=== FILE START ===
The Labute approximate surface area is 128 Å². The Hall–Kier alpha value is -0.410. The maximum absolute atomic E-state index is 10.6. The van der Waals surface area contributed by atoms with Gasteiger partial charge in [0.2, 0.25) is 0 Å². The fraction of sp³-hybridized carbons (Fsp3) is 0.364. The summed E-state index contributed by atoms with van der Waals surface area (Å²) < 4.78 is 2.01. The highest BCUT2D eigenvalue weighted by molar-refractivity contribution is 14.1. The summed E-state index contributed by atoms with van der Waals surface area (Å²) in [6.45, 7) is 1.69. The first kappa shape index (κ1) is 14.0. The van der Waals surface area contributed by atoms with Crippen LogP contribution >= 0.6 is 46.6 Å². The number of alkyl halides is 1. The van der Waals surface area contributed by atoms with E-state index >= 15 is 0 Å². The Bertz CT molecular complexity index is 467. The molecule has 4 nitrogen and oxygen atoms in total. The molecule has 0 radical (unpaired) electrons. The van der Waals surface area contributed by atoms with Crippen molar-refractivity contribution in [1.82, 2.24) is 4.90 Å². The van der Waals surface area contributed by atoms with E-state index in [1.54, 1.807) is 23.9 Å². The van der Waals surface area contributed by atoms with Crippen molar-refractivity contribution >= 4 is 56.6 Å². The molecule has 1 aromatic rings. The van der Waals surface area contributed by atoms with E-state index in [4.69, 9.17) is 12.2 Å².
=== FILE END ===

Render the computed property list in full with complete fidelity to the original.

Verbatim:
The Labute approximate surface area is 128 Å². The Hall–Kier alpha value is -0.410. The maximum absolute atomic E-state index is 10.6. The van der Waals surface area contributed by atoms with Gasteiger partial charge in [0.2, 0.25) is 0 Å². The fraction of sp³-hybridized carbons (Fsp3) is 0.364. The summed E-state index contributed by atoms with van der Waals surface area (Å²) < 4.78 is 2.01. The highest BCUT2D eigenvalue weighted by molar-refractivity contribution is 14.1. The summed E-state index contributed by atoms with van der Waals surface area (Å²) in [6.45, 7) is 1.69. The first kappa shape index (κ1) is 14.0. The van der Waals surface area contributed by atoms with Crippen LogP contribution >= 0.6 is 46.6 Å². The number of alkyl halides is 1. The van der Waals surface area contributed by atoms with E-state index >= 15 is 0 Å². The Bertz CT molecular complexity index is 467. The molecule has 4 nitrogen and oxygen atoms in total. The molecule has 0 radical (unpaired) electrons. The van der Waals surface area contributed by atoms with Crippen molar-refractivity contribution in [1.82, 2.24) is 4.90 Å². The van der Waals surface area contributed by atoms with E-state index in [1.54, 1.807) is 23.9 Å². The van der Waals surface area contributed by atoms with Crippen molar-refractivity contribution >= 4 is 56.6 Å². The molecule has 1 aromatic rings. The van der Waals surface area contributed by atoms with E-state index in [4.69, 9.17) is 12.2 Å².